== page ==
• Good points all around.

      Lictors have been underwhelming for three editions now (which is silly, because I think if they could simply have charged the turn they deep strike, that would make it worthwhile). Instead, they help reserves (if they’re on the table), but have to reserve to work. In short, that unit is just poorly designed. Likewise, the FAQ that prevents alpha warriors from joining in a pod, is ridiculous.

      The only things I don’t agree with you on are that you’re “required” to take hive guard to crack tanks. I don’t know why the internet just glosses over the fact that Zoanthropes do that amazingly well (better than anything else I can think of in the game, in fact–all while providing valuable synapse). The doom (to a much lesser extent) can also crack armor at range.

      I’ve complained on more than one occassion that “all of the good stuff is in elites,” though, so I definitely feel where you’re coming from.

      • You’re right; you aren’t absolutely required to take hive guard to crack tanks, but I think there are plenty of reasons for them being the default and best choice.

        Partly it’s cost (yes, Tyranofexes can do it, but they’re really expensive – not much use in low point value games).   But for all their tank busting nastiness, zoanthropes suffer some big flaws: slow, short ranged, vulnerable to shooting (more so than hive guard due to their inability to fire from behind cover) and when up against a competent psyker, suddenly very unreliable.   It’s the unreliability that I think is their biggest drawback, for competitive players at least (though it must be said, I’m not very).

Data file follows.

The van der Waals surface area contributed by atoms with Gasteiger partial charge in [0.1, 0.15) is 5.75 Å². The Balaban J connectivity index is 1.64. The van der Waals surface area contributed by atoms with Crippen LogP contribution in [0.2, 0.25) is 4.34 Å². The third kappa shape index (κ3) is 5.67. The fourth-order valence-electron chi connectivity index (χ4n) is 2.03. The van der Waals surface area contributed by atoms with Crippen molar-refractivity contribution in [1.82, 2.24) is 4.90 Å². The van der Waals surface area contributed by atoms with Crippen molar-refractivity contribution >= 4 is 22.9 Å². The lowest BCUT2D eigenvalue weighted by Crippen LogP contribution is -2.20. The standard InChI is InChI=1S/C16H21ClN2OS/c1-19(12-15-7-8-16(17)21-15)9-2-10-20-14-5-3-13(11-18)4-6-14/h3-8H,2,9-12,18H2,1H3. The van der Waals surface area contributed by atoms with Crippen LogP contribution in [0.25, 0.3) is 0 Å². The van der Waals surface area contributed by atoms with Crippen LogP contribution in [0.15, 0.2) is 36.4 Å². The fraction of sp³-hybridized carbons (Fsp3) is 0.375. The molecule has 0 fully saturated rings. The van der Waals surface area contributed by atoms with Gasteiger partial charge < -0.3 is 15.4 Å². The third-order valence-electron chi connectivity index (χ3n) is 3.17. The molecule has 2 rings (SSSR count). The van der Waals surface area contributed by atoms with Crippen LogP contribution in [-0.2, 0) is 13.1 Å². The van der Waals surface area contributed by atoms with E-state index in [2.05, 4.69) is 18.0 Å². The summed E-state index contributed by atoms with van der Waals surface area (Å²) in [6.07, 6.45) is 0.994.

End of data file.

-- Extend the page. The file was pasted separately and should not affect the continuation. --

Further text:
Funnily enough, I don’t actually hold any of this against them.   It’s not that I think that any of these flaws make them bad, as such.   But when there are so few decent options to compliment them with, there’s a very powerful incentive to take the more reliable hive guard – which also compete with them for elite slots – as a means of getting some anti-tank into your army list.

        Which comes back to my point about it being a bad codex.   Even when you have a decent option (like zoanthropes), the bad design of the codex makes using the option problematic.

      • I object to “contemporary wisdom.” Hive guard are decent, but I don’t think they’re strictly better than zoanthropes. Zoanthropes provide valuable synapse to an army, which I can’t see how people are getting if they use nothing but hive guard.

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  7. I understand what you’re saying here Rob.  I agree to an extent, but being a child of 5th Edition (I started playing right after the SM codex release) I don’t have a basis for comparison to earlier editions.  That being said I can still use my overall record against armies to gauge there effectiveness I think.